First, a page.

Starting an ambitious project always comes with a feeling of fear and uncertainty. Facing a new adventure, we cannot help but wonder, whether the path we have chosen is the right one, whether we will succeed or fail. It is quite normal to ask questions before taking an important step in our life.

Unfortunately, many people get lost in uncertainty and let the doubt take hold, and end up giving up before they even start. Paralyzed by a fear of failure, they do not hesitate to rationalize and invent reasons to postpone things, reasons not to act.

However, taking action is the only path to the success and accomplishment of any project. Failure to act is to condemn yourself to failure. Ironically, with the fear of failure, what we dread so much ends up happening, inevitably.

Finding a way to overcome this fear is thus crucial if we want to progress and achieve the goals that we have set for ourselves.

What is fear of failure?

Failure being a negative event, experienced in a more or less difficult way, it is natural to be afraid of it and not to wish to relive the same thing. Fear of failure can be characterized by: low self-esteem and the idea that you will not be successful; a perfectionism of success and how to achieve it; self-sabotage to avoid trying again; comfort in not getting involved in new risky projects.

In case of fear of failure, the fear of failure is so great, both in important assignments and in daily tasks, that the person suffering from it often overcompensate, block, or postpone any kind of action.

Although everyone reacts differently to it, a fixed pattern is noticeable. People with a fear of failure set the bar very high for themselves and want to meet both their own expectations and those of others. Every task, therefore, entails pressure, creating an unreal fear. This is reflected in negative thoughts that are also detrimental to self-image. The realistic view of one’s own abilities and strengths completely falls apart.

How does fear of failure arise?

As mentioned above, fear is a natural response of the brain to the senses. When the brain perceives something as a danger, rational thinking is switched off by the brain and the amygdala takes over.

The amygdala is an almond-shaped nucleus in the brain that makes connections between the senses and emotions. It allows the person to react in certain dangerous situations without having to do anything. The so-called fight, flight, or freeze reaction then prevails.

Although fear of failure can have a major impact on people’s daily lives, it is not recognized as a psychological problem.

Signs of fear of failure

People who suffer from fear of failure will almost always speak negatively about themselves and their potential. They believe that if they do something right, they owe it to pure coincidence and not to their own abilities. Fear of failure can also manifest itself physically, for example, red spots in the face.

Often people with fear of failure undergo a behavioral transformation. They are very driven but also quickly agitated. Others are more likely to get shy and retreat. When performing a task, they often proceed unstructured and lose themselves in the details. They get distracted very quickly and struggle to complete a task as it is never “good enough” for them.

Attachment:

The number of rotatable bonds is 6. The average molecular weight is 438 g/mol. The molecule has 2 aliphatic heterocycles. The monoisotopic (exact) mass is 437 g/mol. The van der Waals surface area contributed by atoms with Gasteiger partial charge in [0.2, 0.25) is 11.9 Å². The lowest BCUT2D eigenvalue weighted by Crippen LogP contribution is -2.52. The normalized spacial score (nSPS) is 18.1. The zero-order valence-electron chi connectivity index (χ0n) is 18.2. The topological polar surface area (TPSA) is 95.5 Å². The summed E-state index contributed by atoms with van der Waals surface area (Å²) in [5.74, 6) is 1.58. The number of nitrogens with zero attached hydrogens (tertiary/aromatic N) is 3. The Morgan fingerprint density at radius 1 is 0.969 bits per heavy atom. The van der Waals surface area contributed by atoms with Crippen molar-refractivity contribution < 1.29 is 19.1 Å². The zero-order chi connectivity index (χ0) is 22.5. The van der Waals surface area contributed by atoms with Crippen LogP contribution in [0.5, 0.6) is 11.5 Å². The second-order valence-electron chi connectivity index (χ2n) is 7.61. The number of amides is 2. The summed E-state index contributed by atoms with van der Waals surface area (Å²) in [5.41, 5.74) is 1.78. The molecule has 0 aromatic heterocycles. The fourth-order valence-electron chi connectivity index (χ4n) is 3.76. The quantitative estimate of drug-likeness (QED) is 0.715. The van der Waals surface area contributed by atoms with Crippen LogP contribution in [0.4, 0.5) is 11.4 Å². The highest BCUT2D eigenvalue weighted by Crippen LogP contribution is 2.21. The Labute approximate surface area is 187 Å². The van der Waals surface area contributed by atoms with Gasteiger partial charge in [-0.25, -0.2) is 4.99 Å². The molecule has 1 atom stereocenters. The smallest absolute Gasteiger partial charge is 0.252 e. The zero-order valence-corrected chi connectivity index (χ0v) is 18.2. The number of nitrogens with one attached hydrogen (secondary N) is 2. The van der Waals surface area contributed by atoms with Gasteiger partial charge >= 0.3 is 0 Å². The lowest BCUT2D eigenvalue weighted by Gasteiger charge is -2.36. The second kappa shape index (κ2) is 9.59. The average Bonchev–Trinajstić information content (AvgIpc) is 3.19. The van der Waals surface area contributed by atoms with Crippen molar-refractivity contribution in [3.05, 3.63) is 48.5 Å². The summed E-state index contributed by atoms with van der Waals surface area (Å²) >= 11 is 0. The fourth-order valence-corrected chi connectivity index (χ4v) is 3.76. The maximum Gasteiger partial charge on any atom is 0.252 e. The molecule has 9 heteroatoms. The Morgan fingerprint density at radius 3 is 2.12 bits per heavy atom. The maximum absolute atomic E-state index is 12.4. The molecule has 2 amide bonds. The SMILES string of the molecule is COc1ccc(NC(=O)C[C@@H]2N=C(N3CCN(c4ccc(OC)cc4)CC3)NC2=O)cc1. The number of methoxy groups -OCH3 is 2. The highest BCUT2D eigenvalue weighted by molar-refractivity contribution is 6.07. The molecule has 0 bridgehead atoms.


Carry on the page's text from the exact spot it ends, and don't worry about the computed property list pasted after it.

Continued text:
Different forms of fear of failure

Positive fear of failure

People with a positive form of fear of failure experience a certain drive in addition to a feeling of stress. As a result, they can work very actively and concentrate to complete a task or assignment.

Usually, the result is positive, but that is why this form is not really seen by some as fear of failure. Yet these people also experience a constant presence of tension and negative thoughts.

Negative fear of failure

In this form, the task is seen as something that should be avoided or as something that is already doomed to fail.

People who suffer from this form of fear of failure are so preoccupied with their fear that they no longer have a view of what to do. They have a hard time focusing and begin to panic more and more, sending them into a negative spiral. As a result, their performance is often substandard.

Active fear of failure

With an active form of fear of failure, people work extra hard and want to get the best possible result. They do not allow themselves peace or relaxation and can no longer distance themselves from the task or assignment.

Passive fear of failure

People with passive fear of failure do not believe that their efforts will do make any difference and that is why they avoid the tasks assigned to them. Sometimes the assignment is not even carried out at all, which can make them appear uninterested.

When does it occur?

Academic and professional settings

Here, fear of failure has to do with studies. Fearful students are afraid that they will not pass an exam, task, speech, and so on. When they prepare at home, they usually feel ready, but when the moment comes when they have to act, they get blocked through the fear and nothing succeeds.

Social settings

Fear of failure also occurs in the social field. Socially anxious people have a hard time making contact with others and are very uncomfortable in a social event. Often, they suffer from low self-esteem. They are very worried about what other people think about them. As a result, they will avoid certain situations or start behaving in a socially desirable way. This behavior can push them to do things that they actually do not want themselves.